In July 2013, Oregon became the second state to enact Tax Haven List reform. Following in Montana’s footsteps, Oregon passed a bill with almost unanimous legislative support identifying specific foreign tax havens that must be accounted for in a corporation’s combined report. As in Montana, corporations with subsidiaries in particular tax havens would be required to include net income from those locations on their in-state tax returns.24
Unfortunately, the Oregon reforms were repealed in 2018, costing the state $20 million in expected tax revenue.25 The list of tax haven countries in the statute caused lobbying from listed nations as well as from affected companies, represented by The Council On State Taxation—an industry lobbying operation representing more than 600 corporations.26 Connecticut, Rhode Island, West Virginia and the District of Columbia have also passed rules which allow their tax collectors to determine whether a country should be listed as a tax haven, but lobbying has also limited the impact of these reforms.27
Over the last five years, a number of other states have considered similar legislation. In Massachusetts, a bipartisan group of 57 legislators backed a Tax Haven List bill, and thousands of residents weighed in to support it.28 29 In Colorado, a bill to tax income booked to tax-havens passed the House, before being stalled in the Senate.30 In 2016, legislators in Maine, Minnesota, Kansas and Kentucky also had active bills in consideration.31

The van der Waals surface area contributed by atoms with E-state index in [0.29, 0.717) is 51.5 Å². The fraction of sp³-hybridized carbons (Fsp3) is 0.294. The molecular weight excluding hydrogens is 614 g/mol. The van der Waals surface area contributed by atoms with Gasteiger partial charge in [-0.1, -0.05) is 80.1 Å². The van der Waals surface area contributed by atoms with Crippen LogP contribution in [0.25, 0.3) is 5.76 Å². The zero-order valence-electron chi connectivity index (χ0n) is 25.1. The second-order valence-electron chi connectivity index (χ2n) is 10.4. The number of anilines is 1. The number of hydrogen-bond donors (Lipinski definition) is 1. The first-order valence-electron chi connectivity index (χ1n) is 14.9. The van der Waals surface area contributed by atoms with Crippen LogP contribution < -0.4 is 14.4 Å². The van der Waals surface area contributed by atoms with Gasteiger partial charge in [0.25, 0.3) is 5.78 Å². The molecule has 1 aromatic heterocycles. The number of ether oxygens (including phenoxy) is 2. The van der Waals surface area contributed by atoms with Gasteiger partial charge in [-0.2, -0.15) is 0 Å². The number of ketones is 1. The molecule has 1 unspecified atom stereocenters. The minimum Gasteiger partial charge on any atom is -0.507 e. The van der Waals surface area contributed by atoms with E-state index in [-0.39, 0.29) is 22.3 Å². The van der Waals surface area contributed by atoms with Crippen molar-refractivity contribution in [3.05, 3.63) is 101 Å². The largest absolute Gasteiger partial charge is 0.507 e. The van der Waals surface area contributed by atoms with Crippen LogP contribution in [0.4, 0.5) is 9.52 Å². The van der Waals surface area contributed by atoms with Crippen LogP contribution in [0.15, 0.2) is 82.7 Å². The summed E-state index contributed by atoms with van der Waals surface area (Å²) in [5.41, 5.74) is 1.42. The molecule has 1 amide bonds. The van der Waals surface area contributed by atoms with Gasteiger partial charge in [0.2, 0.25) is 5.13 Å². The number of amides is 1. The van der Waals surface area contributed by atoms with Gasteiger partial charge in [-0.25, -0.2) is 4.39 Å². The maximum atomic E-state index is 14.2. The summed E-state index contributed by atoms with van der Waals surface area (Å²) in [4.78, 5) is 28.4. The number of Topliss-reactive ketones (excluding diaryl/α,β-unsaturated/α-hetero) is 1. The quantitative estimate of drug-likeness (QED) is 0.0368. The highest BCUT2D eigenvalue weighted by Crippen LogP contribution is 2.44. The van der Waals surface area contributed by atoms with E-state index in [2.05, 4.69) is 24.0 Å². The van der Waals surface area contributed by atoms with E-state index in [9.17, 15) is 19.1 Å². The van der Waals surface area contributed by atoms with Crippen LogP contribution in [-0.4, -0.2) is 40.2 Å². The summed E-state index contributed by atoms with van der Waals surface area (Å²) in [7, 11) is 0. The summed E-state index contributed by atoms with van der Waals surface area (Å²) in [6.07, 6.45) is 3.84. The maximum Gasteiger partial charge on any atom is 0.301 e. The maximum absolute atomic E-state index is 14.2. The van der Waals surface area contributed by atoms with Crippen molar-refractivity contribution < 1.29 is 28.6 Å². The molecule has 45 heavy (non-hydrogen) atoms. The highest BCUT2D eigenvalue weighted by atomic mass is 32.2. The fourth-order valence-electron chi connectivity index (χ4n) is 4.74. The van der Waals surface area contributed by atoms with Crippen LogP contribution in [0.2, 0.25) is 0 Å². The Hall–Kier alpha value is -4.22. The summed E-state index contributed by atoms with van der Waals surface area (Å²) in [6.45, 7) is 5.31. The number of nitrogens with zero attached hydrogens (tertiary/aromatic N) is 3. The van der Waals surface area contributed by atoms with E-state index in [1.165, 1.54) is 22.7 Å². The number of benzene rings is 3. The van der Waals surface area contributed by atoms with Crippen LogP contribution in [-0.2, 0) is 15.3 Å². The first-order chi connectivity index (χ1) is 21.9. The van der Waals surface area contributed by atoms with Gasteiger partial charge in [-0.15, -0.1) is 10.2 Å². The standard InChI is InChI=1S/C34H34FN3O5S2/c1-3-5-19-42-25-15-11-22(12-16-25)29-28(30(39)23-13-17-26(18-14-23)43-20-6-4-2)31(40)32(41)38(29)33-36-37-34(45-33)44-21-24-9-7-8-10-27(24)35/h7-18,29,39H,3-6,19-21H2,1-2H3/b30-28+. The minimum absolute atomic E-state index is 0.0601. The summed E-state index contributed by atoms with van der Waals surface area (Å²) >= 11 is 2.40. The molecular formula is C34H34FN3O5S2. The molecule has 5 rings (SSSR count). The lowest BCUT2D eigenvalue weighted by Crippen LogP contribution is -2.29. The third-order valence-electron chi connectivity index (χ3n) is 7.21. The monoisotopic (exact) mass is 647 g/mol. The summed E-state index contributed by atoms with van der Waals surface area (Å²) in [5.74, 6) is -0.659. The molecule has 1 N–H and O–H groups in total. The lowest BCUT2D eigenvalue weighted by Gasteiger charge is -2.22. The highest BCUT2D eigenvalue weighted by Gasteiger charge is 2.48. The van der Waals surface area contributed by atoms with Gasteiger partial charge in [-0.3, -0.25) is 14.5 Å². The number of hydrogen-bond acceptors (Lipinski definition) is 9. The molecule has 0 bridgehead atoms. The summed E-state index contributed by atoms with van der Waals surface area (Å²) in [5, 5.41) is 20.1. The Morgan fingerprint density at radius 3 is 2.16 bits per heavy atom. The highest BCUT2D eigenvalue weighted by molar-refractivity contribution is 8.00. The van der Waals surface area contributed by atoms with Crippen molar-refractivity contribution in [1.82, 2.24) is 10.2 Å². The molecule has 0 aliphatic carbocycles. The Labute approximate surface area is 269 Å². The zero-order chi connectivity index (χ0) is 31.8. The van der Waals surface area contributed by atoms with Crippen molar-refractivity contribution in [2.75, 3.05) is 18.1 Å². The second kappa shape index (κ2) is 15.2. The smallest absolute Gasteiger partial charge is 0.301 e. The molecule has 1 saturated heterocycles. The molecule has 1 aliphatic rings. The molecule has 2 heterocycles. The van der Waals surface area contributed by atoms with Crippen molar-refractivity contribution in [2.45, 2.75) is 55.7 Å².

In most of these states, there was formal opposition from multinational corporations as well as from foreign governments who found their countries listed on the tax haven list. Oregon is now exploring the Worldwide Combined Reporting approach, which has the benefit of not being controversial abroad.32
The Need for Federal Action on Tax Havens
While states can and should take action to curb tax haven abuse, even more revenue is being lost to offshore tax avoidance on the federal level. While many lawmakers promised that the Tax Cuts and Jobs Act would significantly reduce offshore tax avoidance, the Joint Committee on Taxation found that rather than increasing revenue, the permanent international provisions of the legislation will reduce revenue by $14 billion over the next 10 years.33